SmackDown’s season premiere was an eventful one


By this point, only the hopelessly gullible view WWE’s “season premieres” as anything other than a cheap promotional trick. After all, when did a show that runs every week of the year have a “season finale”? That bit of marketing sleight-of-hand notwithstanding, the company used the moment to make this week’s SmackDown feel a bit more consequential than usual.

For starters, Universal Champion Roman Reigns returned to television after a two-month sabbatical. That alone made this show feel noteworthy, even if he didn’t wrestle on the show. Instead, WWE used his screen time to set up a couple of big title matches.

With Cody Rhodes already scheduled to defend the Undisputed Tag Team Championship (with Jey Uso) on the show, the creative team took advantage of the opportunity to have the WrestleMania 39 opponents cross paths, reminding fans that, to paraphrase the late Kobe Bryant, the job’s not done for “The American Nightmare”.

What else happened on SmackDown?

LA Knight, on the other hand, grabbed “The Tribal Chief’s” more immediate attention. The slick-talking Marylander confronted Reigns at the start of SmackDown — indicating that he wanted a title shot — and punctuated his intentions with a win over Solo Sikoa in the main event.

It remains to be seen if WWE books a Knight/Reigns title match for its latest propaganda pay-per-view for the Saudi Arabian government or Survivor Series. Either way, it’s happening. Reigns only participates in a handful of matches during the year, and giving one of those premium spots to one of the most over babyfaces in the promotion is a layup.

The “season premiere” also introduced us to the new general manager of SmackDown and the brand’s newest roster member. After Triple H promoted Adam Pearce to Raw GM and entertained Dominik Mysterio and his empty-calorie heat, he announced Nick Aldis as the new man in charge of the Friday show. Shortly after, he revealed who came to SmackDown in exchange for Jey Uso: Kevin Owens, who power-walked to the ring and hit Mysterio with a stunner.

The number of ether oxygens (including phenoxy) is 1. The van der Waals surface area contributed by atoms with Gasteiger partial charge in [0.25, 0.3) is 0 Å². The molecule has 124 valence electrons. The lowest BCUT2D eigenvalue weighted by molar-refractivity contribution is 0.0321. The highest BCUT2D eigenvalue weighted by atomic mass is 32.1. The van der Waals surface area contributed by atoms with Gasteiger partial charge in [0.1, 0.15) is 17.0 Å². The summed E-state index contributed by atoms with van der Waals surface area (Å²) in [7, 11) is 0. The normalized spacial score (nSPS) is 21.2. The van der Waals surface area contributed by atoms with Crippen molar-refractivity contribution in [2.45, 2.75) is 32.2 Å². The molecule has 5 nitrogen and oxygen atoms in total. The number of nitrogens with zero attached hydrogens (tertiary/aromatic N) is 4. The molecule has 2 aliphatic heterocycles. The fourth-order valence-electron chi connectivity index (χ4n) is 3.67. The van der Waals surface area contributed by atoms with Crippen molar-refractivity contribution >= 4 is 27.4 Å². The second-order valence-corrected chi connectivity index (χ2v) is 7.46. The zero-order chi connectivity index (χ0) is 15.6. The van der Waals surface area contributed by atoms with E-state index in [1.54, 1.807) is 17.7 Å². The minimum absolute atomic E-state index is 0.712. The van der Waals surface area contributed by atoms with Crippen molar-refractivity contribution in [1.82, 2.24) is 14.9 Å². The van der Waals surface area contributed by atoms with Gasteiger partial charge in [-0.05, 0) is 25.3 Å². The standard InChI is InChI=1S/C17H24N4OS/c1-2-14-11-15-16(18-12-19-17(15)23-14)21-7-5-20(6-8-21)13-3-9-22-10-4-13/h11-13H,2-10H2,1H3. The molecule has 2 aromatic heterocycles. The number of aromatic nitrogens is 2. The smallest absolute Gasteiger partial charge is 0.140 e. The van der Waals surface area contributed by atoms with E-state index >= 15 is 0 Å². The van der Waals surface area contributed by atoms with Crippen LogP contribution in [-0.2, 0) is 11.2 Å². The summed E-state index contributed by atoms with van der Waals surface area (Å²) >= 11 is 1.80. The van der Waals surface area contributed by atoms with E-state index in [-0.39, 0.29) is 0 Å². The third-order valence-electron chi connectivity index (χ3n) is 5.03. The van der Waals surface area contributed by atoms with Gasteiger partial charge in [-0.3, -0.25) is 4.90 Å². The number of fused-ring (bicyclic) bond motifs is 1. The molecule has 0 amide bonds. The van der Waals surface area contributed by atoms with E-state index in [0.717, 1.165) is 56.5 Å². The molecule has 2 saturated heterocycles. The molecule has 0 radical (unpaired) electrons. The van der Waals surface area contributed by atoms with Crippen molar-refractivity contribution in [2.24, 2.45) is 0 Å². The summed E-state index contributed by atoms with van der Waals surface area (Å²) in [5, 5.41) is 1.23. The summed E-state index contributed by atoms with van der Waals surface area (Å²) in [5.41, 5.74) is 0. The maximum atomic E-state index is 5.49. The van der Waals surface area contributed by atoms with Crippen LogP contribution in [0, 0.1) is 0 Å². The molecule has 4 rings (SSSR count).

Aside from the fun novelty of two former NWA Worlds Heavyweight Champions “running” the respective main roster shows, Aldis is a good fit as a (hopefully) babyface authority figure. His pedigree as a wrestler gives him credibility with the fans and his understated charisma allows him to portray someone who commands respect without overshadowing the wrestlers.

As for Owens moving to SmackDown, it explains why he and Zayn got a shot at the tag belts on Monday. This allows WWE to temporarily split Zayn and Owens without doing another turn/feud with the two, giving it the option to reunite them when the time is right. For now, Triple H and company will have to find some heels for the popular former Universal Champion to face.

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All of those tidbits don’t justify giving this show the “season premiere” label, and it certainly doesn’t make this the most must-see episode in SmackDown history, but it at least clarified the direction the company is taking for the fall and winter.